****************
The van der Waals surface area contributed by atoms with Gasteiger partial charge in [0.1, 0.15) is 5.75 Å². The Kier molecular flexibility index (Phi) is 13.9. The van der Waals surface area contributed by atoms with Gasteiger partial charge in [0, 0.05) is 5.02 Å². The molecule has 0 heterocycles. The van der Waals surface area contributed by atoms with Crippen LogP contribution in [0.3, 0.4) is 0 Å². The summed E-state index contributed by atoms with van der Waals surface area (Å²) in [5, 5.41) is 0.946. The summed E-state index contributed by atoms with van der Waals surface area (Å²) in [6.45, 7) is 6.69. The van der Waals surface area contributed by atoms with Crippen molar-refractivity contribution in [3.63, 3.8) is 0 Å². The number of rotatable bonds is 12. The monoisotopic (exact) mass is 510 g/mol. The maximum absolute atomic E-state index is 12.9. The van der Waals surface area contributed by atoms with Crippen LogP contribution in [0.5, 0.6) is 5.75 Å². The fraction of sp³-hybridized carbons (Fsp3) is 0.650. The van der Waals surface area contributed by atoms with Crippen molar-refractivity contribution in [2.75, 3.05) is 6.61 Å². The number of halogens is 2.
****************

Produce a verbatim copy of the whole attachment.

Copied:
The van der Waals surface area contributed by atoms with Gasteiger partial charge in [0.1, 0.15) is 5.75 Å². The Kier molecular flexibility index (Phi) is 13.9. The van der Waals surface area contributed by atoms with Gasteiger partial charge in [0, 0.05) is 5.02 Å². The molecule has 0 heterocycles. The van der Waals surface area contributed by atoms with Crippen LogP contribution in [0.3, 0.4) is 0 Å². The summed E-state index contributed by atoms with van der Waals surface area (Å²) in [5, 5.41) is 0.946. The summed E-state index contributed by atoms with van der Waals surface area (Å²) in [6.45, 7) is 6.69. The van der Waals surface area contributed by atoms with Crippen molar-refractivity contribution in [3.63, 3.8) is 0 Å². The number of rotatable bonds is 12. The monoisotopic (exact) mass is 510 g/mol. The maximum absolute atomic E-state index is 12.9. The van der Waals surface area contributed by atoms with Crippen LogP contribution in [0.5, 0.6) is 5.75 Å². The fraction of sp³-hybridized carbons (Fsp3) is 0.650. The van der Waals surface area contributed by atoms with Crippen molar-refractivity contribution in [2.75, 3.05) is 6.61 Å². The number of halogens is 2.